What one would do in the real world is measure the spectrum of Carbon, compare it to the predictions of the models, and then hand out the ribbons to the winners! Not the other way around. And since none of the winners is going to be exact — indeed, for decades and decades of work, none of the winners was even particularly close to observed/measured spectra in spite of using supercomputers (admittedly, supercomputers that were slower than your cell phone is today) to do the computations — one would then return to the drawing board and code entry console to try to do better.
Can we apply this sort of thoughtful reasoning the spaghetti snarl of GCMs and their highly divergent results? You bet we can! First of all, we could stop pretending that “ensemble” mean and variance have any meaning whatsoever by not computing them. Why compute a number that has no meaning? Second, we could take the actual climate record from some “epoch starting point” — one that does not matter in the long run, and we’ll have to continue the comparison for the long run because in any short run from any starting point noise of a variety of sorts will obscure systematic errors — and we can just compare reality to the models. We can then sort out the models by putting (say) all but the top five or so into a “failed” bin and stop including them in any sort of analysis or policy decisioning whatsoever unless or until they start to actually agree with reality.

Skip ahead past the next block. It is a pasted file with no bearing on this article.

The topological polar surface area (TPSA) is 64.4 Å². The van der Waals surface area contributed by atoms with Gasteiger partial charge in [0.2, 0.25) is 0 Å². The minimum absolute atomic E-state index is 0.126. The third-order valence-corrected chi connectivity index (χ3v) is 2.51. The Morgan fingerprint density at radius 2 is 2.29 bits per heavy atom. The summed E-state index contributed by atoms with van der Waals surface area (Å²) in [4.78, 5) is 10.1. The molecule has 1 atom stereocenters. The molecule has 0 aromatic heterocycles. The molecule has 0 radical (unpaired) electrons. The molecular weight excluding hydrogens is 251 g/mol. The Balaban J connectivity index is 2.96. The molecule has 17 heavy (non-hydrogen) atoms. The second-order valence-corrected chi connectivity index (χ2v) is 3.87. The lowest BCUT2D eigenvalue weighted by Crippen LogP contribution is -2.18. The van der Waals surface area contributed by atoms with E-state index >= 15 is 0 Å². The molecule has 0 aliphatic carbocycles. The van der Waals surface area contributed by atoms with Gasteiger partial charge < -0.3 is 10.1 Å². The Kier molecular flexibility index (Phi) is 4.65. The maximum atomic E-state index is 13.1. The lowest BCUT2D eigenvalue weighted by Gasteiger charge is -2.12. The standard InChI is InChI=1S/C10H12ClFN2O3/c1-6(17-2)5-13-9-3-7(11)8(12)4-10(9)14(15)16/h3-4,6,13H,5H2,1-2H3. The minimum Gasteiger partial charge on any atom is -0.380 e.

Then real scientists might contemplate sitting down with those five winners and meditate upon what makes them winners — what makes them come out the closest to reality — and see if they could figure out ways of making them work even better. For example, if they are egregiously high and diverging from the empirical data, one might consider adding previously omitted physics, semi-empirical or heuristic corrections, or adjusting input parameters to improve the fit.